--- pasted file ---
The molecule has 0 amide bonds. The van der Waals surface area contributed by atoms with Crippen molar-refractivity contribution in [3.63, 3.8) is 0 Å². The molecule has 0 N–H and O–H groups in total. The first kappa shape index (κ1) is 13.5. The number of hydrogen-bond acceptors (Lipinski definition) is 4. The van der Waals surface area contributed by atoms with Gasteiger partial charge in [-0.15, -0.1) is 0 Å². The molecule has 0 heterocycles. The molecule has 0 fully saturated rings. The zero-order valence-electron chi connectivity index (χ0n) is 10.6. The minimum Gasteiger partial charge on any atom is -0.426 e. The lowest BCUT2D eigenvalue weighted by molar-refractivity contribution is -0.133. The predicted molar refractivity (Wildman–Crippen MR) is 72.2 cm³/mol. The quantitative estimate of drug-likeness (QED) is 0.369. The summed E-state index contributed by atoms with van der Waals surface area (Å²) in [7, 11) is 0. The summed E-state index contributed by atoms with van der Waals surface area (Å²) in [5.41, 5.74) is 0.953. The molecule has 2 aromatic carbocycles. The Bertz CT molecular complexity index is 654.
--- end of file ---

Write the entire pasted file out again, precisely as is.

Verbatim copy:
The molecule has 0 amide bonds. The van der Waals surface area contributed by atoms with Crippen molar-refractivity contribution in [3.63, 3.8) is 0 Å². The molecule has 0 N–H and O–H groups in total. The first kappa shape index (κ1) is 13.5. The number of hydrogen-bond acceptors (Lipinski definition) is 4. The van der Waals surface area contributed by atoms with Gasteiger partial charge in [-0.15, -0.1) is 0 Å². The molecule has 0 heterocycles. The molecule has 0 fully saturated rings. The zero-order valence-electron chi connectivity index (χ0n) is 10.6. The minimum Gasteiger partial charge on any atom is -0.426 e. The lowest BCUT2D eigenvalue weighted by molar-refractivity contribution is -0.133. The predicted molar refractivity (Wildman–Crippen MR) is 72.2 cm³/mol. The quantitative estimate of drug-likeness (QED) is 0.369. The summed E-state index contributed by atoms with van der Waals surface area (Å²) in [7, 11) is 0. The summed E-state index contributed by atoms with van der Waals surface area (Å²) in [5.41, 5.74) is 0.953. The molecule has 2 aromatic carbocycles. The Bertz CT molecular complexity index is 654.